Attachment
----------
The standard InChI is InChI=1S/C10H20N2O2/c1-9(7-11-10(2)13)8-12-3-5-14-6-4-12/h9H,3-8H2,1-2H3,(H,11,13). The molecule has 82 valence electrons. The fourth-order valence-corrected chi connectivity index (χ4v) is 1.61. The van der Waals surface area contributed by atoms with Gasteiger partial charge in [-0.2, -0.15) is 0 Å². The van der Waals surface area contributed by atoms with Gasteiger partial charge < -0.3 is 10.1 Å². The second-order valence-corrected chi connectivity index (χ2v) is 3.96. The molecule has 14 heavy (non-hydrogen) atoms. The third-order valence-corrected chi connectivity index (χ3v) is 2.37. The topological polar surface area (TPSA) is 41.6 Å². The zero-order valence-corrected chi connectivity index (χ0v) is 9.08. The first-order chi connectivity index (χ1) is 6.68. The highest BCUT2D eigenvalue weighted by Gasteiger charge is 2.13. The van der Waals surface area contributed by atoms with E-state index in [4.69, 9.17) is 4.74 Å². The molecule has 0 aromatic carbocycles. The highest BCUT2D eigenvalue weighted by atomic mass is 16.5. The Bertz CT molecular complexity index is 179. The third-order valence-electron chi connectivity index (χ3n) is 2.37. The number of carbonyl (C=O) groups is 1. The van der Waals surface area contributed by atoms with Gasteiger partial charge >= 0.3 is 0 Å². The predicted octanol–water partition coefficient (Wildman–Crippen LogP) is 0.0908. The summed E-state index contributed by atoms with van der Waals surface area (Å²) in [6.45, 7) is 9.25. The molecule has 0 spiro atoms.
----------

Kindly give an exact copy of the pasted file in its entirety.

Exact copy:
The standard InChI is InChI=1S/C10H20N2O2/c1-9(7-11-10(2)13)8-12-3-5-14-6-4-12/h9H,3-8H2,1-2H3,(H,11,13). The molecule has 82 valence electrons. The fourth-order valence-corrected chi connectivity index (χ4v) is 1.61. The van der Waals surface area contributed by atoms with Gasteiger partial charge in [-0.2, -0.15) is 0 Å². The van der Waals surface area contributed by atoms with Gasteiger partial charge < -0.3 is 10.1 Å². The second-order valence-corrected chi connectivity index (χ2v) is 3.96. The molecule has 14 heavy (non-hydrogen) atoms. The third-order valence-corrected chi connectivity index (χ3v) is 2.37. The topological polar surface area (TPSA) is 41.6 Å². The zero-order valence-corrected chi connectivity index (χ0v) is 9.08. The first-order chi connectivity index (χ1) is 6.68. The highest BCUT2D eigenvalue weighted by Gasteiger charge is 2.13. The van der Waals surface area contributed by atoms with E-state index in [4.69, 9.17) is 4.74 Å². The molecule has 0 aromatic carbocycles. The highest BCUT2D eigenvalue weighted by atomic mass is 16.5. The Bertz CT molecular complexity index is 179. The third-order valence-electron chi connectivity index (χ3n) is 2.37. The number of carbonyl (C=O) groups is 1. The van der Waals surface area contributed by atoms with Gasteiger partial charge >= 0.3 is 0 Å². The predicted octanol–water partition coefficient (Wildman–Crippen LogP) is 0.0908. The summed E-state index contributed by atoms with van der Waals surface area (Å²) in [6.45, 7) is 9.25. The molecule has 0 spiro atoms.